The history of the sense, or notion attached to the word, lies outside English, though English use reflects all its varieties. In the Old Testament the cherubim are ‘living creatures’ with two or four wings, but the accounts of their form are not consistent: cf. the earlier notices with those of Ezekiel’s vision (Ezek. i, x). They first appear in Genesis iii. 24, as guardians of the tree of life. This name was also given to the two images overlaid with gold placed with wings expanded over the mercy-seat in the Jewish tabernacle and temple, over which the shekinah or symbol of the divine presence was manifested. A frequent expression for the Divine Being was ‘he that dwelleth (or sitteth) between (or on) the cherubim’. Psalm xviii. 10 (also contained in 2 Sam. xxii. 11) says of Jehovah ‘He rode upon a cherub (LXX. cherubim), and did fly’. It is in connection with this class of passages that the word first appears in English, and it is difficult to know exactly how the word was construed or used. The inclusion of the cherubim among angels appears to belong to Christian Mysticism. According to the 4th cent. work attributed to Dionysius the Areopagite, the heavenly beings are divided into three hierarchies, each containing three orders or choirs, viz. (according to the received order) seraphim, cherubim, thrones; dominions, virtues (δυνάμεις), powers; principalities, archangels, angels. Cherubim were thus made the second of the nine orders, having the special attribute of knowledge and contemplation of divine things. Their angelic character is that which chiefly prevails in later notions and in Christian art.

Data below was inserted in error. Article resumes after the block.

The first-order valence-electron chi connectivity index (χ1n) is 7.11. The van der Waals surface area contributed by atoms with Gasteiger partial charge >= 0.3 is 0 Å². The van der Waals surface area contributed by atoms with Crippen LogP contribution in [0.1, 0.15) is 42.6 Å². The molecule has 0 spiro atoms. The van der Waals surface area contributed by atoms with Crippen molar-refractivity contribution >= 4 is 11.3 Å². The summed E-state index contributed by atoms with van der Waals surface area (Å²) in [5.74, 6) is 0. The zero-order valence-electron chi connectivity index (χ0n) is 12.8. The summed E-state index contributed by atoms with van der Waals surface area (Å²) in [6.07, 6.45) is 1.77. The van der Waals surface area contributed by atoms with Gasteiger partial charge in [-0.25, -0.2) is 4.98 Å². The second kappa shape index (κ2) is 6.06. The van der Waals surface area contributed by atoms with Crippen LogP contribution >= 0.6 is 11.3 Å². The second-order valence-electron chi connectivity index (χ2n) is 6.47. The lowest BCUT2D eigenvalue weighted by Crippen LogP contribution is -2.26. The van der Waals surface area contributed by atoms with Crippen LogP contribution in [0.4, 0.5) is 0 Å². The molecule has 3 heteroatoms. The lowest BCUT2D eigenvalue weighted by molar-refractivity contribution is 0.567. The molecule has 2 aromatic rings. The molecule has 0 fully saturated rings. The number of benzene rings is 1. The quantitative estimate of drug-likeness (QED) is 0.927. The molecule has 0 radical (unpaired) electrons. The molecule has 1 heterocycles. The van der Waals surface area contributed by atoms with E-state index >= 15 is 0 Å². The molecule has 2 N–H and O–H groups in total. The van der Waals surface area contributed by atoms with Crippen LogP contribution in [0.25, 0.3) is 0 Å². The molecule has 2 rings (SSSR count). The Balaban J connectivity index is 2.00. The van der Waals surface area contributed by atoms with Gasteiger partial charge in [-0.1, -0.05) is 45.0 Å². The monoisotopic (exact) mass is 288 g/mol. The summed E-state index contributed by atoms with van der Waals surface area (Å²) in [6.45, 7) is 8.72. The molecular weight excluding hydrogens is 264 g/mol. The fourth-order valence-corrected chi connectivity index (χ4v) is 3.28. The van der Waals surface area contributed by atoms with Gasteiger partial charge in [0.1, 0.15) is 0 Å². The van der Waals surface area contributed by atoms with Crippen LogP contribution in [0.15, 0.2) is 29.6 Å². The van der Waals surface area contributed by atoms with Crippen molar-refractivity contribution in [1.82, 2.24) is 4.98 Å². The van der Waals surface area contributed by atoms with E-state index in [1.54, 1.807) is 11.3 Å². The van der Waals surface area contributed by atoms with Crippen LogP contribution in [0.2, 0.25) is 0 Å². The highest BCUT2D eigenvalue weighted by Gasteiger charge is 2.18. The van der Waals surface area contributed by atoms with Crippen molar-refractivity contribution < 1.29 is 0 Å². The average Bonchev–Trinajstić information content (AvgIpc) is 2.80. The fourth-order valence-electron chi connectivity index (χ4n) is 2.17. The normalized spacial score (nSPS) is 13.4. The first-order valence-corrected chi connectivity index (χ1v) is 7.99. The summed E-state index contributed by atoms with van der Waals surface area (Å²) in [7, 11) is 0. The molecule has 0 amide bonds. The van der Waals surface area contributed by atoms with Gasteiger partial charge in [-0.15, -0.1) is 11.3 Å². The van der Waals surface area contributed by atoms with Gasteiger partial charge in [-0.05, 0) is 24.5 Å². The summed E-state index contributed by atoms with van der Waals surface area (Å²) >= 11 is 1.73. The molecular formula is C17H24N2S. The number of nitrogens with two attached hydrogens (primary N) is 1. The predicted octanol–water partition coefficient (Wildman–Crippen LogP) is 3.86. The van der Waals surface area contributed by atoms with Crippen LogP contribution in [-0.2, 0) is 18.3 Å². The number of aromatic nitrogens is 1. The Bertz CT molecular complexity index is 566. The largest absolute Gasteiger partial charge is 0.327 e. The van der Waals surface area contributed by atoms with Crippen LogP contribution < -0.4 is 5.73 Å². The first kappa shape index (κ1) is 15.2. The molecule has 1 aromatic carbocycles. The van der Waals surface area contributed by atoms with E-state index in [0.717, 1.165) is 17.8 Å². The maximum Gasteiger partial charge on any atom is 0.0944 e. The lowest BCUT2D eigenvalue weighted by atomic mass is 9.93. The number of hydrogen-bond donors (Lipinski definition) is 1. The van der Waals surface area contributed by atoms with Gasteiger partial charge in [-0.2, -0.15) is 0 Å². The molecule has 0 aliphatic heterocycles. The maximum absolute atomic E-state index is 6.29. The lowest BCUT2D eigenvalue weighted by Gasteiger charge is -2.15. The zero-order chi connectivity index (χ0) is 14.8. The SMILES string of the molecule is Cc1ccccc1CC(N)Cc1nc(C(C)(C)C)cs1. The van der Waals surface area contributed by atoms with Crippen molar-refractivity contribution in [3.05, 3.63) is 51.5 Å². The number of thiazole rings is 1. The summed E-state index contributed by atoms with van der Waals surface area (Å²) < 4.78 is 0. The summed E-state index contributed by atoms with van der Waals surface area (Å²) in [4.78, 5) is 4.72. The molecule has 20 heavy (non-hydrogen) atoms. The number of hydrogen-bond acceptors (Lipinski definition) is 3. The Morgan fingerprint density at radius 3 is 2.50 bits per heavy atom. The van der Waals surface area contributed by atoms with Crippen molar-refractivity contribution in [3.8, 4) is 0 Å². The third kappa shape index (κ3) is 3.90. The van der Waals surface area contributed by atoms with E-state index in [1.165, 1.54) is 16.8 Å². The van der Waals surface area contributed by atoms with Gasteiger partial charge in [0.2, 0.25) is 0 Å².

What a mess!
In Byron’s wonderful 1821 dramatic poem Cain, Cain’s sister-wife Adah nicely distinguishes the orders thus: “I have heard it said/ The seraphs love most—cherubim know most—/ And this [Lucifer] should be a cherub—since he loves not.” Does anyone still read Cain, which was so popular in the nineteenth century? They should; it reminds me of the novels of Olaf Stapledon in its exhilarating sweep of ideas and vision of the universe. This passage is pure science fiction, with Lucifer’s response reminiscent of James Blish’s A Case of Conscience (Lucifer is carrying Cain through space, farther and farther from Earth):
Lucifer. Point me out the site
Cain. How should I? As we move
Like sunbeams onward, it grows small and smaller.
And as it waxes little, and then less,
Gathers a halo round it, like the light
Which shone the roundest of the stars, when I
Beheld them from the skirts of Paradise;
Methinks they both as we recede from them,
Appear to join the innumerable stars
Which are around us; and as we move on
Increase their myriads.
Lucifer. And if there should be
Worlds greater than thine own, inhabited
By greater things, and they themselves far more
In number than the dust of thy dull earth,
Though multiplied to animated atoms,
All living, and all doom’d to death, and wretched,
What wouldst thou think?